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HEIRS hears all about ‘Harrow’s hidden history’


Richard Herniman, President of the Harrow Early Immigrant Research Society

by Sylene Argent

On Sunday, the Harrow Early Immigrant Research Society (HEIRS) welcomed members of the public to listen in as Richard Herniman, President of the local historical club, made a special presentation titled, “Harrow’s Hidden History.”

  This special edition HEIRS meeting was a continuation of the Town of Essex’s Heritage Week celebration, which offered a few events that recognized local preservers of history and recounted historical events.

  Over 50 individuals filed into the Community Room at the Harrow & Colchester South Arena to hear the presentation that highlighted the works of prominent local historical figures.

  In 1859, Herniman noted, William G. Wright built the first store in Harrow on the northeast corner of King Street and Queen Street. There, he opened a general store and remained a businessman for 15-years.

  In 1874, he sold the business to John MacAfee. Two-years later, he was appointed Post Master for Harrow, so MacAfee added a Post Office to the facility. In 1880, MacAfee had a new store built on the southside of King Street. The larger spaced allowed him to add 150 new mailboxes in the Post Office.  

  Another early business Herniman spoke of was the Sovereign Bank, which was established in 1901 in Toronto. In 1903, Albert Sinasac had a private bank, and sold it to the Sovereign Bank. It was located in the Heaton Block until 1908. At that time, a new block was built on the westside of the existing store. In 1909, it became the Imperial Bank, which is now the Canadian Imperial Bank of Commerce.

  In the 1860s, Herniman continued, Charles Smith was an apprentice blacksmith in Leamington. He married Alzora Pulford in 1870 and worked with his father-in-law. Five years later, his son, Frank, was born. He later opened a blacksmith business in McGregor, then in 1885 moved to Thamesville. He then bought the hardware store owned by Ryerson Parker, located inside Wright’s building on the northeast corner of King and Queen Streets, which brought him back to the Harrow.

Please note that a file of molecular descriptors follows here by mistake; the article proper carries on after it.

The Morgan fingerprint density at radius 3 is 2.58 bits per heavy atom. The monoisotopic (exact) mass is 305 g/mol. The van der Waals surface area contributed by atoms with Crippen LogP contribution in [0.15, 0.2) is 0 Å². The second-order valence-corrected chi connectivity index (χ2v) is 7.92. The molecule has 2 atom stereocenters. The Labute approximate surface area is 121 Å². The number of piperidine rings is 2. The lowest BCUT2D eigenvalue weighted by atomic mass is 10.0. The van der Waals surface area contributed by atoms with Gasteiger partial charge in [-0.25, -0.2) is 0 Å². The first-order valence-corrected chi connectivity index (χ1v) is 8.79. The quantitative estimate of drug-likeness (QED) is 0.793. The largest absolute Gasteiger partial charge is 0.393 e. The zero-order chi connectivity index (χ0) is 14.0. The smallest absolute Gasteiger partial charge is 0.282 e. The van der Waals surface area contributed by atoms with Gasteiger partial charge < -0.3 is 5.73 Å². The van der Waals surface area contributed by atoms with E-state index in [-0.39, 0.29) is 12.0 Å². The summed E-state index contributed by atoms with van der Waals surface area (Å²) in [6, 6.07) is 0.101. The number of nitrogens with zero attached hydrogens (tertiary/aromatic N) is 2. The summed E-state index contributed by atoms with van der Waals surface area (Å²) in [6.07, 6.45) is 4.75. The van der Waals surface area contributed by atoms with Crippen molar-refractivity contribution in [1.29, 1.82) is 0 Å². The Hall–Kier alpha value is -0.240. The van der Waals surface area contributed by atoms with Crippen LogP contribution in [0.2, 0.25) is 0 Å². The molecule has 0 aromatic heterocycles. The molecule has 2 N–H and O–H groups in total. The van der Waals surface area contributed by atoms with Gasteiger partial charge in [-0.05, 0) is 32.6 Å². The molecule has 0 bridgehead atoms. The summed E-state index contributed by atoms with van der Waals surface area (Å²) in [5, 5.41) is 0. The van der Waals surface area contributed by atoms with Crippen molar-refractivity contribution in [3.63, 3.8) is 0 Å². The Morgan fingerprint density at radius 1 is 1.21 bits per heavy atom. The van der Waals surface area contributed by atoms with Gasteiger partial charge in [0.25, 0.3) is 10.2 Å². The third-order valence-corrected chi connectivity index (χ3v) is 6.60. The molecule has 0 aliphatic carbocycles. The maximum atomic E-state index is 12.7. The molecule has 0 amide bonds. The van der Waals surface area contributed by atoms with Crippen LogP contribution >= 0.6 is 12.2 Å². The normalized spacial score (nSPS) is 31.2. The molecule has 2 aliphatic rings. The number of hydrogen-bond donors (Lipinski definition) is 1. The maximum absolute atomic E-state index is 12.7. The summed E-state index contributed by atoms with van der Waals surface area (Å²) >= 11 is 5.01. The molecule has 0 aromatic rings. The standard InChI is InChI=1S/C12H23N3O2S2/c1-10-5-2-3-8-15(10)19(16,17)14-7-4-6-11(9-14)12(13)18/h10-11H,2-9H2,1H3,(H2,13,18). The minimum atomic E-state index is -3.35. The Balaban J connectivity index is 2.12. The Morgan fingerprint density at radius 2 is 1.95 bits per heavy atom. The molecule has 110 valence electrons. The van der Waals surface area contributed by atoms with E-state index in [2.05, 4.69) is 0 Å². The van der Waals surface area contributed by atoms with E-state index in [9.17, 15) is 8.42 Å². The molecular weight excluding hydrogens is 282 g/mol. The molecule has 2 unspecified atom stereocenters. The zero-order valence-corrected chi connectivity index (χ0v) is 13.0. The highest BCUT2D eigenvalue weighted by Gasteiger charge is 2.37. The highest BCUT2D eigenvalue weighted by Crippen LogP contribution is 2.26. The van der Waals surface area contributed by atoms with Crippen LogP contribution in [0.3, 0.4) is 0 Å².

Frank is made a partner in the business in 1901, and the hardware store is moved to a building on the southside of King Street. In the new location, they have a car dealership selling Reo and Grey Dort vehicles. 

The upstairs of this facility had three rooms that were used for meetings for the Ancient Order of the United Workmen, the Independent Order of Foresters, and the Independent Order of Oddfellows.

  Frank’s son, Lyle, sold the business to Arnold Duncan and John McKinlay in 1966. Duncan would later buy his partner’s share in the business and expanded it to sell appliances and furniture. Today, the building houses Canadel Furniture Outlet.  

  Herdman also spoke of the Clark and Company Block. In 1895, Charles Clark and Frank Bell had a general store and poultry and egg business. In 1899, they were shipping 5000 dozen eggs per week by rail. To his research, Herniman said they were also supplying Boblo Island with 1000 chickens per week, but he said he could not figure out why that many chickens would be needed there. They may needed the chicken to feed workers at that time.

  HEIRS hosts have monthly meetings, each highlighting a different historical subject, inside the community room at the Harrow & Colchester South Chamber Arena. The meetings begin at 1:30 pm on the fourth Thursday of the month, excluding June, July, August, and December, and are open to the public.

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